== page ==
An investigation of the sources and levels of stress of teachers of challenging needs students in Newfoundland and Labrador

McCarthy, Tony Matthew (1993) An investigation of the sources and levels of stress of teachers of challenging needs students in Newfoundland and Labrador. Masters thesis, Memorial University of Newfoundland.

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    Available under License - The author retains copyright ownership and moral rights in this thesis. Neither the thesis nor substantial extracts from it may be printed or otherwise reproduced without the author's permission.
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Abstract

The purpose of this study was to examine the sources and levels of stress experienced by teachers of students with challenging needs in the province of Newfoundland and Labrador and to investigate the relationship between sources and levels of stress experienced by teachers in challenging needs classrooms. The Wilson Stress Profile for Teachers and a General Information Questionnaire were mailed to 302 challenging needs teachers. One hundred and eighty-four (60.93%) completed questionnaires were returned. The following statistics were used to analyze the responses of the population studied: (1) a description of the demographic characteristics of the responding teachers; (2) a representation of the mean score obtained on factors influencing stress and stress score means; and (3) a correlation of personal and professional factors with stress scores. The results indicated that challenging needs teachers find their jobs moderately stressful. When compared with other teachers, challenging needs teachers find their jobs more stressful than do other specialists, and as stressful as regular classroom teachers. Of the nine categories of stress, challenging needs teachers find Employee/Administrator relations least stressful and Physical Symptoms of Stress to be the highest. A total of 11 stressors were found to significantly correlate with overall stress for challenging needs teachers. This study also showed that low prospects of promotion or transfer for challenging needs teachers correlate highly with increased stress. Teachers rated the administrative support they received to be high. As administrative support increased, stress levels for the challenging needs teachers decreased. An analysis of the results of this study suggested that alternatives are available to teachers and school administrators to reduce stress experienced by challenging needs teachers.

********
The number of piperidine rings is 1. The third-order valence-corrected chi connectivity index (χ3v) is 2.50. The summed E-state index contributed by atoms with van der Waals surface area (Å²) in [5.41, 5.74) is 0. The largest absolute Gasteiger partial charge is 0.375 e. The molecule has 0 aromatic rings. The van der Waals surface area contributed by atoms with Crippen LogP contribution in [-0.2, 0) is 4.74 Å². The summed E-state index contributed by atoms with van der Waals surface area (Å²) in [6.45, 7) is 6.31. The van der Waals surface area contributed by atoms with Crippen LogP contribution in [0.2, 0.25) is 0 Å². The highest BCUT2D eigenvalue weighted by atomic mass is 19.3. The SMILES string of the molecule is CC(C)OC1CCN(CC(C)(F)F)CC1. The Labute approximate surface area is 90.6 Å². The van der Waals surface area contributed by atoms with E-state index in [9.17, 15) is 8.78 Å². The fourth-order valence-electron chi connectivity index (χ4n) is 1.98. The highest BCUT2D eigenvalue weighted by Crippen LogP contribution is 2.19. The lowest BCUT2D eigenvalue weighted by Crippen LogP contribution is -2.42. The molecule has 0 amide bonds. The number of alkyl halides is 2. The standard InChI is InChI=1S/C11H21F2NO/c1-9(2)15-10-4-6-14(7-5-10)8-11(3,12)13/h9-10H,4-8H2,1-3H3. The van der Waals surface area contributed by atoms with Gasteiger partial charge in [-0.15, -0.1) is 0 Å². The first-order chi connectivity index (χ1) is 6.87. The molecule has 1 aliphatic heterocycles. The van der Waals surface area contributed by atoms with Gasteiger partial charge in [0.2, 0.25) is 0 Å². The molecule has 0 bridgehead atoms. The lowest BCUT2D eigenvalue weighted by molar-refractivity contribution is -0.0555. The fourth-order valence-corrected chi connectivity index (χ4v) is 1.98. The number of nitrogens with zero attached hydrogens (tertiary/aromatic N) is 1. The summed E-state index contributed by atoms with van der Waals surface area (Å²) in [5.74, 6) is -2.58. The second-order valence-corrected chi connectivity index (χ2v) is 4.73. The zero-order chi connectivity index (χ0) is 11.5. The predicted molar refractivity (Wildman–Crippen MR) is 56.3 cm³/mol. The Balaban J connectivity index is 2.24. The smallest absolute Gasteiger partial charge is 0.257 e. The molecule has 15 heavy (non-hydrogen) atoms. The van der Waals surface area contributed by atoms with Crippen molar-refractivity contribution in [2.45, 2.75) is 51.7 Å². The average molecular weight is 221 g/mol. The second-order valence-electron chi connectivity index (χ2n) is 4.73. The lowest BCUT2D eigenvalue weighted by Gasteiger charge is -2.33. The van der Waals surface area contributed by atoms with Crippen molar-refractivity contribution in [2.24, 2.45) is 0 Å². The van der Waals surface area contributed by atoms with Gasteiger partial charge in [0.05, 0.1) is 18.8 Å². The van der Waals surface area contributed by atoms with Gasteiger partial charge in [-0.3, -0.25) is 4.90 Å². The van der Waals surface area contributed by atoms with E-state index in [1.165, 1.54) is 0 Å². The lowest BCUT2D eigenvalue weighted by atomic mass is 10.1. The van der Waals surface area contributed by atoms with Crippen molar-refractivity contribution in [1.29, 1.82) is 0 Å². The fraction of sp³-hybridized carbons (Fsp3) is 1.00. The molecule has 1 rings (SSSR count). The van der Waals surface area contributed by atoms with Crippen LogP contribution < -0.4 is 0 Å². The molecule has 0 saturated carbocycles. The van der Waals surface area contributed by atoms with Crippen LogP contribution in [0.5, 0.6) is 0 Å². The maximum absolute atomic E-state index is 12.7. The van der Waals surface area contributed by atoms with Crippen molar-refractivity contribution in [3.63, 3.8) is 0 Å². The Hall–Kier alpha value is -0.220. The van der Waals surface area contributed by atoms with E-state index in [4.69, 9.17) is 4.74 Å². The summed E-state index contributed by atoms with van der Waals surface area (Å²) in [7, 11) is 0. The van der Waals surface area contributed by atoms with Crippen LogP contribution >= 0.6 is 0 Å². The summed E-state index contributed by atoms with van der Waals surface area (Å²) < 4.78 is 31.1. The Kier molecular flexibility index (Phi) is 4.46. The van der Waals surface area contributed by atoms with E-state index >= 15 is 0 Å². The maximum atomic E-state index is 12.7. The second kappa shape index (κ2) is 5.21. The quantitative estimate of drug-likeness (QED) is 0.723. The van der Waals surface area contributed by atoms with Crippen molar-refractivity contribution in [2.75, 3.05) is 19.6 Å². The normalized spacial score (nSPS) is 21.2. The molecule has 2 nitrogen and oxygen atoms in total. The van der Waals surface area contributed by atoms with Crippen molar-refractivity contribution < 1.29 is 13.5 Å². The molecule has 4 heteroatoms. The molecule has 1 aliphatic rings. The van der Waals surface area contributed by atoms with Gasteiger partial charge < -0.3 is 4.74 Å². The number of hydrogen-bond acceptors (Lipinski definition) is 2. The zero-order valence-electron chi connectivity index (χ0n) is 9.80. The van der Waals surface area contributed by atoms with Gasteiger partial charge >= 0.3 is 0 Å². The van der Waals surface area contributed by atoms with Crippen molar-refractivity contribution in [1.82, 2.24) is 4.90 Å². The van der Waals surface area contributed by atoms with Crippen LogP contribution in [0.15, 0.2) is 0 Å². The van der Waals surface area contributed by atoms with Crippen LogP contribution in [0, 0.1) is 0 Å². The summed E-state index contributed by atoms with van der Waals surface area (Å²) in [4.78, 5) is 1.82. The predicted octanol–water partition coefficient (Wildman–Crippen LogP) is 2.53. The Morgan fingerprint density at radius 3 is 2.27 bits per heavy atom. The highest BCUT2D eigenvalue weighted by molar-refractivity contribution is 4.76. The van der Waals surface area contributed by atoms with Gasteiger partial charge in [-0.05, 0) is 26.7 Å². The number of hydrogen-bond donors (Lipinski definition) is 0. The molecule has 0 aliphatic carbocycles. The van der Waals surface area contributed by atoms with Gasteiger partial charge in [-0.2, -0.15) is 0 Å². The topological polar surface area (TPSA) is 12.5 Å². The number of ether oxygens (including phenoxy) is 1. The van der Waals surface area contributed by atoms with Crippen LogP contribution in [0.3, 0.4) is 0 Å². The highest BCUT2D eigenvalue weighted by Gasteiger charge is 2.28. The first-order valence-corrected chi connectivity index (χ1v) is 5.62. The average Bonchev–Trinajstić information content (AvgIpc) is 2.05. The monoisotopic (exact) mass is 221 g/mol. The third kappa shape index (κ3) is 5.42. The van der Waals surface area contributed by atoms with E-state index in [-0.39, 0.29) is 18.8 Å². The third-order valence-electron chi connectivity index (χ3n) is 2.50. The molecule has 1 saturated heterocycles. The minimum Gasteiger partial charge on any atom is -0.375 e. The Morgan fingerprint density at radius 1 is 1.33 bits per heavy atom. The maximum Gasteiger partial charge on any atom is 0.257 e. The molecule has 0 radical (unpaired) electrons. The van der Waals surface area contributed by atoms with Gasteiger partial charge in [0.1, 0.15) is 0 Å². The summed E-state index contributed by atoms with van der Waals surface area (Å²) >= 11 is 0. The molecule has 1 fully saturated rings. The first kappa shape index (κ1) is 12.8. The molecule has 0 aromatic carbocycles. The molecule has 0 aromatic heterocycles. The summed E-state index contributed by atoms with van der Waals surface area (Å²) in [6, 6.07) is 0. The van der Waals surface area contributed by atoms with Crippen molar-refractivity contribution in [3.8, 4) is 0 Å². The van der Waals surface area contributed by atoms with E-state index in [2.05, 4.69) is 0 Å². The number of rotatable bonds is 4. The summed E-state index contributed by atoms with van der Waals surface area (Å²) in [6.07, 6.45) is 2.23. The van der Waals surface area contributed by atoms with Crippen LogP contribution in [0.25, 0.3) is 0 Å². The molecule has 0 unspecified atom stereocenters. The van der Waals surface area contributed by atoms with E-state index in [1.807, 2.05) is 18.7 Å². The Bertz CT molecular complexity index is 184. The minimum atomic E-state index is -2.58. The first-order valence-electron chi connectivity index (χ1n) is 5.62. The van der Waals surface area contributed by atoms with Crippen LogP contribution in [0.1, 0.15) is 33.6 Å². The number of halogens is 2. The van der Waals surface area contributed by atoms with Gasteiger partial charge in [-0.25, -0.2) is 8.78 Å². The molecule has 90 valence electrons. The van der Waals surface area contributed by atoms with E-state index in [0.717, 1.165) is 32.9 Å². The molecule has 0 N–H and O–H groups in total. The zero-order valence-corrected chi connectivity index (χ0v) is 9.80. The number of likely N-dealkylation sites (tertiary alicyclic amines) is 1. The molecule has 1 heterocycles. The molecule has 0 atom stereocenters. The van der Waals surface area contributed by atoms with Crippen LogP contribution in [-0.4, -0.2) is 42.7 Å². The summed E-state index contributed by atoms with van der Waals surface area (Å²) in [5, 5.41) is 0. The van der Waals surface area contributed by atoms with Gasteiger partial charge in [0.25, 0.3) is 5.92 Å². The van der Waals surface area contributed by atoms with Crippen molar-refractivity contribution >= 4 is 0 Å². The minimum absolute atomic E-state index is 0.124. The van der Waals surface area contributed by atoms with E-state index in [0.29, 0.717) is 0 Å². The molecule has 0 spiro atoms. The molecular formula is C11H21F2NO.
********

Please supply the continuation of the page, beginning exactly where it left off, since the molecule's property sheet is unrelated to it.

Item Type: Thesis (Masters)
URI: http://research.library.mun.ca/id/eprint/4475
Item ID: 4475
Additional Information: Bibliography: leaves 81-86.
Department(s): Education, Faculty of
Date: 1993
Date Type: Submission
Geographic Location: Canada--Newfoundland and Labrador
Library of Congress Subject Heading: Teachers of children with disabilities--Newfoundland and Labrador--Job stress

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